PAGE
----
Why does this blog exist? Is it worth the carbon footprint to compile, host and serve this blog?

In my worldview, programming is much more about transmission of knowledge than remembering how to invert1 a binary tree. I think it is paramount for programmers of this day and age to be competent in:

1. Communicating their ideas clearly and concisely.
2. Using existing abstractions, or creating ones if the need arises2. Abstractions entail vocabulary.
3. Writing documentation, decisions, and tradeoffs that are selected. Both for posterity’s sake and as a way to decant what was and was not important at that time.

I suck at these three. But that’s ok because I can work on improving 😊.

## Communicating Ideas

I have a lot of experiences where I have an idea for which I can’t put words. I imagine blobs, arrows, and boxes of how things need to interact. But when I want to communicate them I usually ramble on, fail to draw what I have in my head, and by and large, those concepts are communicated imperfectly. Or not at all.

Communication is hard.

But I think that the ability to communicate is a skill that can be worked on. Improved upon. It needs time and practice. This blog is my training ground. I don’t expect most of the posts here to be life-changing. But I hope that at some point I will have a groundbreaking idea that I’ll want to share. If/when that time comes, I would like to be prepared. So I train, here.

## Existing Abstractions

Writing also forces me to do some research, and expand my vocabulary (and therefore my pool of abstractions). Every new entry I explore existing material. See what others have written about it. And I’m often presented with like-minded individuals with far more experience in the subject matter, that have interesting choices of terminology.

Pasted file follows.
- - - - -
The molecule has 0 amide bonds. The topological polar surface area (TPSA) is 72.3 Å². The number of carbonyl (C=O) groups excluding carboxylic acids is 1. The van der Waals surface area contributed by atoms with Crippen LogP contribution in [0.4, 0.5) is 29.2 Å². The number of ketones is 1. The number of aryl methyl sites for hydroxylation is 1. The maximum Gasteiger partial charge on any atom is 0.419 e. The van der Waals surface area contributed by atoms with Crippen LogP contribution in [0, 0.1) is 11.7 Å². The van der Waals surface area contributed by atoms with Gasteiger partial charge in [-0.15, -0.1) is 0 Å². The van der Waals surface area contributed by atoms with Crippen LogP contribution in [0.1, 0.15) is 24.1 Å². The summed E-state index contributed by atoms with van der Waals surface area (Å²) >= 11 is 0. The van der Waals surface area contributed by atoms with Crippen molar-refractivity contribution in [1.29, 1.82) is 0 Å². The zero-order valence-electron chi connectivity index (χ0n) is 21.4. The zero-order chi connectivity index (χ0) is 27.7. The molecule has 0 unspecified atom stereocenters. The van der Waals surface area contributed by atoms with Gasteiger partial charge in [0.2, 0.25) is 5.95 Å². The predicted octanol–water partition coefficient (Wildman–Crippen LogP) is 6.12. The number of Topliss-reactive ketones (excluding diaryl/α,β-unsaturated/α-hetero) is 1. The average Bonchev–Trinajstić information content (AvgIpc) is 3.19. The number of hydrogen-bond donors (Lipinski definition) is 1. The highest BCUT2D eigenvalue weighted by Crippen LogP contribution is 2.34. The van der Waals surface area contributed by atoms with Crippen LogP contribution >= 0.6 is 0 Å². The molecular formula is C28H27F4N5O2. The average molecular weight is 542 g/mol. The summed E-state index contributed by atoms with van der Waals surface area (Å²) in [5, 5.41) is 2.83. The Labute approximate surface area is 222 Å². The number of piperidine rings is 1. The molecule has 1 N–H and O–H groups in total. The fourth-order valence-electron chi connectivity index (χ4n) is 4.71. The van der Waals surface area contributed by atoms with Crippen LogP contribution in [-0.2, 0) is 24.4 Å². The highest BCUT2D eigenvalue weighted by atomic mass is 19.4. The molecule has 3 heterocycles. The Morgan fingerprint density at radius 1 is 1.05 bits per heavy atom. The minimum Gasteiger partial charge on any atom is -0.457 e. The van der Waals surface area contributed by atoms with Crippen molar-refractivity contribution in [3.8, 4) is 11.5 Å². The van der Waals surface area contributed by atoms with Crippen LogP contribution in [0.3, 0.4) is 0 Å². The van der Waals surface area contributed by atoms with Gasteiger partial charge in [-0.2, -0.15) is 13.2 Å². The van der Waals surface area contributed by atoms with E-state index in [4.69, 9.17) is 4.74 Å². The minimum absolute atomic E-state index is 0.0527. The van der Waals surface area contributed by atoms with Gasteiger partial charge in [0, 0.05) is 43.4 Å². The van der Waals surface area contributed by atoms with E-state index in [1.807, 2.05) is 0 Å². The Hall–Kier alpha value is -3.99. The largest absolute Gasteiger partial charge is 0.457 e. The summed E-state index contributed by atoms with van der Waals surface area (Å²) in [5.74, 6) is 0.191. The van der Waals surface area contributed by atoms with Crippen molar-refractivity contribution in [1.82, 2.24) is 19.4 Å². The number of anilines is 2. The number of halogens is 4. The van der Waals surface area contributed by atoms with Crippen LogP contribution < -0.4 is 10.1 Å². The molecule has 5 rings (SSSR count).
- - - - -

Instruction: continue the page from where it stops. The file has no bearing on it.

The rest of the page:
I’ve had some ideas I wanted to explore but quickly found other resources that covered all that I wanted to explore, and then some. And even if I didn’t end up writing an entry, my knowledge did expand.

I would love to be that resource for someone else; that might be struggling to find the words for a problem, or get some guidance on a topic. Even if they disagree entirely on what I had to say, at least I can be a bad example.

“I’m not totally useless. I can be used as a bad example.” ― Victor Hugo, Les Misérables

## For Posterity’s Sake

Finally and most purposeless for you, the reader, it is a way I can log my journey through life. I look forward to coming back to some old entry and think: “Oh, how naïve young Joaco was”. And if you are me, in the future, then remember: you left a pair of socks in the top left drawer in the kitchen 🧦.

1. Why would anyone, in any domain, need to invert a tree‽‽

2. More often than not, abstractions over “new” ideas already exist. It is just too hard to find them in the heat of the moment. We need some time to work on a particular problem that we start to see patterns and similarities the new abstractions have with existing ones.

### Random Posts

#### Limit the Problem Space!

Simply put, the “problem space” is the entire spectrum of inputs that exists in the process of finding a solution to a problem. How can we make our code less error-prone? In this post I explore some of the ways we can do so. Join me!

#### carbn

We are constantly trying to write code that easier for a human to comprehend. These high-level languages gave us the power of expression. And we like this!

We want more expression, and safety in the code we write; but we also want code that humans can understand and reason about. So what if we re-think our current software stack? And have humans evaluate other human’s code.

carbn is a Humans-as-a-Service, cutting edge technology that makes your code run in the distributed brains of our agents.

#### The essence of Event Sourcing

Event Sourcing is a somewhat trending topic, and you can find a lot of blog posts on what event sourcing supposedly is. I’ll throw my wrench in the works and try to explain what I see as “Event Sourcing”.